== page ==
Google has vowed to ditch traditional third-party cookies to track users within its Chrome web browser. The move, designed to boost privacy, has been pretty controversial – with a number of other web browsers vocally opposing the upcoming change.
As it stands, cookies are used to identify you when you visit a new website. These can be hugely useful. If you’re adding items to a shopping basket, move to another website, and then return to the same retailer – the items you’ve already added will still be there. That’s only possible because the website knows who you are and recorded what you did on your last visit. Cookies are also used to target advertising based on your browsing history, interests, and more.
So, what the latest announcement from Google mean? Is the Californian company planning to stop tracking its users?
No. While cookies are set to be ditched from Chrome in the future, the same functionality will be enabled by Google’s replacement. Dubbed FLoC, Federated Learning of Cohorts, the new technology is designed to improve the anonymity of its browser users while still collecting browsing data for advertising purposes.
Digital rights group Electronic Frontier Foundation (EFF) has criticised the proposed FLoC tracker. It argues this user behaviour surveillance tool could still harm Chrome users’ privacy. According to the advocacy group, Google “hasn’t learned the right lessons from the ongoing backlash to the surveillance business model”.
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“The technology will avoid the privacy risks of third-party cookies, but it will create new ones in the process. It may also exacerbate many of the worst non-privacy problems with behavioural ads, including discrimination and predatory targeting,” it has warned.
Google is currently in the process of trialling its FLoC replacement for cookies, but it isn’t letting Chrome users know whether they’re included in the test.
EFF has launched a new website called Am I FLoCed, which is designed to allow those included in the latest round of tests from Google to know whether they’re being used as guinea pigs for the new tracking tools. According to Google, around 0.5 percent of its users are included in the latest round of trials.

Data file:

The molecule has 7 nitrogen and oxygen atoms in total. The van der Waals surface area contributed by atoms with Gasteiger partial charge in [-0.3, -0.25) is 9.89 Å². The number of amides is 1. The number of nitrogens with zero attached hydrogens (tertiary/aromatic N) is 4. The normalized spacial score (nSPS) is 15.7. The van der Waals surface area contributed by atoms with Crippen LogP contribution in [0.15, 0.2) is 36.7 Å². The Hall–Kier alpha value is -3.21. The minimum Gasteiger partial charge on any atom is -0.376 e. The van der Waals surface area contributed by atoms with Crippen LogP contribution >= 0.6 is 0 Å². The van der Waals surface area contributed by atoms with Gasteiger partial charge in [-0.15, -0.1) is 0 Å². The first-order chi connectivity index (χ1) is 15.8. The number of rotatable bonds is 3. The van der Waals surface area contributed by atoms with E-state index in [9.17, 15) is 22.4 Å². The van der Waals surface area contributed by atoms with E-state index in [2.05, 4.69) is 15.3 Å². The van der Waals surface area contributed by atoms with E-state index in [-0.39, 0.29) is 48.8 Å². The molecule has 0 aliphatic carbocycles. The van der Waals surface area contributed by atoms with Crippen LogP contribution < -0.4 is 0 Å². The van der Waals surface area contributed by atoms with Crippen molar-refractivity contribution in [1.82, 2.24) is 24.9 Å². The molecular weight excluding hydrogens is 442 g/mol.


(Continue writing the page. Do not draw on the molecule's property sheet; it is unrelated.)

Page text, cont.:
That might sound like a pretty small amount. But given that it’s estimated that Google Chrome boasts around 2.6 billion users worldwide, even a trial that involves 0.5 percent of all users will count 13,250,000 Chrome users.
If you’re not currently bundled into the FLoC trial, that doesn’t mean you won’t be included in future. Google is widely-expected to continue the current round of testing until July 2021, with up to five percent of users worldwide included by the end of the trial, EFF claims. It adds: “The Chrome origin trial for FLoC has been deployed to millions of random Chrome users without warning, much less consent.”
According to EFF, the only way to avoid the new tracking technology is to switch to another web browser. Brave, a popular alternative, has also confirmed plans to shutter the new tracking system for all of its users.
Apple is positioning itself at the forefront of the privacy fight – which is only heating up. With its upcoming iOS 14.5 update for iPhone, which is expected to launch in the coming weeks, will herald a massive change to the user-tracking business.
iOS apps that want to store your personal data, Google and Facebook included, will now have to ask permission first. Facebook has been pretty vocal about these dialogue boxes, which will explicitly spell out what data the application is trying to track, and how it could damage its business model.